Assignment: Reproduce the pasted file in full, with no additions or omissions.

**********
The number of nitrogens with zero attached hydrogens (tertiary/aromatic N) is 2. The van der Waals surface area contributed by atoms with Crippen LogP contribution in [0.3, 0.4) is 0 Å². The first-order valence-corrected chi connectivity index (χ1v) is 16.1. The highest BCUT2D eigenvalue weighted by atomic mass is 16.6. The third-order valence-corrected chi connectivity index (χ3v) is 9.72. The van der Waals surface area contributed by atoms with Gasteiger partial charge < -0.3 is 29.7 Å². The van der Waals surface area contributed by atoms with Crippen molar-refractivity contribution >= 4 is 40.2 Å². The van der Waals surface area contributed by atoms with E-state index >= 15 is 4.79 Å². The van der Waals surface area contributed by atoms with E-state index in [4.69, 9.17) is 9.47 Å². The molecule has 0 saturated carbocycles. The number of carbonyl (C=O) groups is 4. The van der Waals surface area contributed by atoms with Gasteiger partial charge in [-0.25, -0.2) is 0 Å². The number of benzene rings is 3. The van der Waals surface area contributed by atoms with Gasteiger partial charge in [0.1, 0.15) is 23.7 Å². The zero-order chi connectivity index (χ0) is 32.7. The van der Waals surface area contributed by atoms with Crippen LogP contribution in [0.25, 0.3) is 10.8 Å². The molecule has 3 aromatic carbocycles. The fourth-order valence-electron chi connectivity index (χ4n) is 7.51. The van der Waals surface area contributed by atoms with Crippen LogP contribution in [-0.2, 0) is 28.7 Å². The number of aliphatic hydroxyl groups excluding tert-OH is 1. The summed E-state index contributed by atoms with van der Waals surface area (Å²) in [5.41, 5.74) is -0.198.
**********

The number of nitrogens with zero attached hydrogens (tertiary/aromatic N) is 2. The van der Waals surface area contributed by atoms with Crippen LogP contribution in [0.3, 0.4) is 0 Å². The first-order valence-corrected chi connectivity index (χ1v) is 16.1. The highest BCUT2D eigenvalue weighted by atomic mass is 16.6. The third-order valence-corrected chi connectivity index (χ3v) is 9.72. The van der Waals surface area contributed by atoms with Gasteiger partial charge < -0.3 is 29.7 Å². The van der Waals surface area contributed by atoms with Crippen molar-refractivity contribution >= 4 is 40.2 Å². The van der Waals surface area contributed by atoms with E-state index >= 15 is 4.79 Å². The van der Waals surface area contributed by atoms with E-state index in [4.69, 9.17) is 9.47 Å². The molecule has 0 saturated carbocycles. The number of carbonyl (C=O) groups is 4. The van der Waals surface area contributed by atoms with Gasteiger partial charge in [-0.25, -0.2) is 0 Å². The number of benzene rings is 3. The van der Waals surface area contributed by atoms with Gasteiger partial charge in [0.1, 0.15) is 23.7 Å². The zero-order chi connectivity index (χ0) is 32.7. The van der Waals surface area contributed by atoms with Crippen LogP contribution in [0.25, 0.3) is 10.8 Å². The molecule has 3 aromatic carbocycles. The fourth-order valence-electron chi connectivity index (χ4n) is 7.51. The van der Waals surface area contributed by atoms with Crippen LogP contribution in [-0.2, 0) is 28.7 Å². The number of aliphatic hydroxyl groups excluding tert-OH is 1. The summed E-state index contributed by atoms with van der Waals surface area (Å²) in [5.41, 5.74) is -0.198.